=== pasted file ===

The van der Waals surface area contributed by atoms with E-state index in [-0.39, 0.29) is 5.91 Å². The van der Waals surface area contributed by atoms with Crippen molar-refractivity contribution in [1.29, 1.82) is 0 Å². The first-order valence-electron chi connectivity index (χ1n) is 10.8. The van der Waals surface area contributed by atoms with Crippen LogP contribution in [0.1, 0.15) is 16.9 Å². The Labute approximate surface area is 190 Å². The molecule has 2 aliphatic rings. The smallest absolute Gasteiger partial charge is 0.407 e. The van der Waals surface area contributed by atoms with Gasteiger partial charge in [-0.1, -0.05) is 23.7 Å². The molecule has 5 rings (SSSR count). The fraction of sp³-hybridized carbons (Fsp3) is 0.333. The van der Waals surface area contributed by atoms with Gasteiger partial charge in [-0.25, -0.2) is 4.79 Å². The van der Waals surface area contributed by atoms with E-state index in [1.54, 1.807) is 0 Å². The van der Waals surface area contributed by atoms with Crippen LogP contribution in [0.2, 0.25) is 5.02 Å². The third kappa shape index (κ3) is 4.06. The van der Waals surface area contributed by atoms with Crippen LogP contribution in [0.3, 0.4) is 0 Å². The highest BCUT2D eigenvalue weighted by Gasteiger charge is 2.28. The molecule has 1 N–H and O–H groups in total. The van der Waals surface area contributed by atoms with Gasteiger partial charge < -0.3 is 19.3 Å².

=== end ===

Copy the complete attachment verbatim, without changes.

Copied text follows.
The van der Waals surface area contributed by atoms with E-state index in [-0.39, 0.29) is 5.91 Å². The van der Waals surface area contributed by atoms with Crippen molar-refractivity contribution in [1.29, 1.82) is 0 Å². The first-order valence-electron chi connectivity index (χ1n) is 10.8. The van der Waals surface area contributed by atoms with Crippen LogP contribution in [0.1, 0.15) is 16.9 Å². The Labute approximate surface area is 190 Å². The molecule has 2 aliphatic rings. The smallest absolute Gasteiger partial charge is 0.407 e. The van der Waals surface area contributed by atoms with Gasteiger partial charge in [-0.1, -0.05) is 23.7 Å². The molecule has 5 rings (SSSR count). The fraction of sp³-hybridized carbons (Fsp3) is 0.333. The van der Waals surface area contributed by atoms with Gasteiger partial charge in [-0.25, -0.2) is 4.79 Å². The van der Waals surface area contributed by atoms with E-state index in [1.54, 1.807) is 0 Å². The van der Waals surface area contributed by atoms with Crippen LogP contribution in [0.2, 0.25) is 5.02 Å². The third kappa shape index (κ3) is 4.06. The van der Waals surface area contributed by atoms with Crippen LogP contribution in [0.3, 0.4) is 0 Å². The highest BCUT2D eigenvalue weighted by Gasteiger charge is 2.28. The molecule has 1 N–H and O–H groups in total. The van der Waals surface area contributed by atoms with Gasteiger partial charge < -0.3 is 19.3 Å².